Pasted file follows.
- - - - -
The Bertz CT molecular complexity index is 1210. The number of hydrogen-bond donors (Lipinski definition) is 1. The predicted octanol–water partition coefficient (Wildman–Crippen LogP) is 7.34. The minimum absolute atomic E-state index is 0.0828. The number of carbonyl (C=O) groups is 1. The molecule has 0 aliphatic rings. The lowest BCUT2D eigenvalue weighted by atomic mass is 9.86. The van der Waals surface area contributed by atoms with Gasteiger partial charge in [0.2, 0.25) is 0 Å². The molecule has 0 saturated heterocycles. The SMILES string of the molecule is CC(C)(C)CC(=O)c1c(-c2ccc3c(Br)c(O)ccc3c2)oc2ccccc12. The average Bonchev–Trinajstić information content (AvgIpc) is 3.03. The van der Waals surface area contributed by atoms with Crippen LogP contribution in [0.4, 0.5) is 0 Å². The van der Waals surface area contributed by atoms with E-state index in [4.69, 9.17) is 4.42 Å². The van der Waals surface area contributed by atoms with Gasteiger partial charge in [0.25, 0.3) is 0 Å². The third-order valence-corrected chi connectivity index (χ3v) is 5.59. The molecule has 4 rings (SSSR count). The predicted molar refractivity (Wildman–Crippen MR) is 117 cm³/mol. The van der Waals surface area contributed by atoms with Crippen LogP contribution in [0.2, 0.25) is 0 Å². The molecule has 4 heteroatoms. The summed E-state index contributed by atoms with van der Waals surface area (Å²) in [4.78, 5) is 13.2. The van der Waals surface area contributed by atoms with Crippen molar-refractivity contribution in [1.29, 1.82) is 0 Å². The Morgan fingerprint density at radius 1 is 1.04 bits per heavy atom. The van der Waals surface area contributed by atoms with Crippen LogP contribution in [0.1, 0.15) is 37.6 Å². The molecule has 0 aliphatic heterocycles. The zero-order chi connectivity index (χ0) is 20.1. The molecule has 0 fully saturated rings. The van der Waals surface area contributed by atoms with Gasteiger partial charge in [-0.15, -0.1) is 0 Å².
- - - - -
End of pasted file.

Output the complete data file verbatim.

The Bertz CT molecular complexity index is 1210. The number of hydrogen-bond donors (Lipinski definition) is 1. The predicted octanol–water partition coefficient (Wildman–Crippen LogP) is 7.34. The minimum absolute atomic E-state index is 0.0828. The number of carbonyl (C=O) groups is 1. The molecule has 0 aliphatic rings. The lowest BCUT2D eigenvalue weighted by atomic mass is 9.86. The van der Waals surface area contributed by atoms with Gasteiger partial charge in [0.2, 0.25) is 0 Å². The molecule has 0 saturated heterocycles. The SMILES string of the molecule is CC(C)(C)CC(=O)c1c(-c2ccc3c(Br)c(O)ccc3c2)oc2ccccc12. The average Bonchev–Trinajstić information content (AvgIpc) is 3.03. The van der Waals surface area contributed by atoms with Crippen LogP contribution in [0.4, 0.5) is 0 Å². The van der Waals surface area contributed by atoms with E-state index in [4.69, 9.17) is 4.42 Å². The van der Waals surface area contributed by atoms with Gasteiger partial charge in [0.25, 0.3) is 0 Å². The third-order valence-corrected chi connectivity index (χ3v) is 5.59. The molecule has 4 rings (SSSR count). The predicted molar refractivity (Wildman–Crippen MR) is 117 cm³/mol. The van der Waals surface area contributed by atoms with Crippen LogP contribution in [0.2, 0.25) is 0 Å². The molecule has 4 heteroatoms. The summed E-state index contributed by atoms with van der Waals surface area (Å²) in [4.78, 5) is 13.2. The van der Waals surface area contributed by atoms with Crippen molar-refractivity contribution in [1.29, 1.82) is 0 Å². The Morgan fingerprint density at radius 1 is 1.04 bits per heavy atom. The van der Waals surface area contributed by atoms with Crippen LogP contribution in [0.1, 0.15) is 37.6 Å². The molecule has 0 aliphatic heterocycles. The zero-order chi connectivity index (χ0) is 20.1. The molecule has 0 fully saturated rings. The van der Waals surface area contributed by atoms with Gasteiger partial charge in [-0.15, -0.1) is 0 Å².